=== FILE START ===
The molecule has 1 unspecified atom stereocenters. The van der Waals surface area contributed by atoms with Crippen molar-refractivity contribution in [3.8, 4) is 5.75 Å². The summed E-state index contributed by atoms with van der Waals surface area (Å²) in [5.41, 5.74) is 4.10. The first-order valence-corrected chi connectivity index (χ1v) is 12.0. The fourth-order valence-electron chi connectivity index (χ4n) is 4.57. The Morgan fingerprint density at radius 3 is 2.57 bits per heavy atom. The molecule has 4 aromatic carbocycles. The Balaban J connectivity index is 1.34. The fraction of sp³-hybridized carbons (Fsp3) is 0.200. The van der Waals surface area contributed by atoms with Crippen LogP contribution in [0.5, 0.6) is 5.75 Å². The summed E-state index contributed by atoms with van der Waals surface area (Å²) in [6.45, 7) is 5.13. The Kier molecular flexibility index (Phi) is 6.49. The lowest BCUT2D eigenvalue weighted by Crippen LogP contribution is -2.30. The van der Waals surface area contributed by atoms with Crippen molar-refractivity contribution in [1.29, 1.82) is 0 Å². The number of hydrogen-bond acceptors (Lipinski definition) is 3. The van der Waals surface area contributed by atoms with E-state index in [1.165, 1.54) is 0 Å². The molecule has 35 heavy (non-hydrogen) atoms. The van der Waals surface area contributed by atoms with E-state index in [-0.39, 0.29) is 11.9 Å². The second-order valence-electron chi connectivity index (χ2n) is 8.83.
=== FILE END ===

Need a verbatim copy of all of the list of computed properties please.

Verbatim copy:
The molecule has 1 unspecified atom stereocenters. The van der Waals surface area contributed by atoms with Crippen molar-refractivity contribution in [3.8, 4) is 5.75 Å². The summed E-state index contributed by atoms with van der Waals surface area (Å²) in [5.41, 5.74) is 4.10. The first-order valence-corrected chi connectivity index (χ1v) is 12.0. The fourth-order valence-electron chi connectivity index (χ4n) is 4.57. The Morgan fingerprint density at radius 3 is 2.57 bits per heavy atom. The molecule has 4 aromatic carbocycles. The Balaban J connectivity index is 1.34. The fraction of sp³-hybridized carbons (Fsp3) is 0.200. The van der Waals surface area contributed by atoms with Crippen LogP contribution in [0.5, 0.6) is 5.75 Å². The summed E-state index contributed by atoms with van der Waals surface area (Å²) in [6.45, 7) is 5.13. The Kier molecular flexibility index (Phi) is 6.49. The lowest BCUT2D eigenvalue weighted by Crippen LogP contribution is -2.30. The van der Waals surface area contributed by atoms with Crippen molar-refractivity contribution in [1.29, 1.82) is 0 Å². The number of hydrogen-bond acceptors (Lipinski definition) is 3. The van der Waals surface area contributed by atoms with E-state index in [1.165, 1.54) is 0 Å². The molecule has 35 heavy (non-hydrogen) atoms. The van der Waals surface area contributed by atoms with E-state index in [-0.39, 0.29) is 11.9 Å². The second-order valence-electron chi connectivity index (χ2n) is 8.83.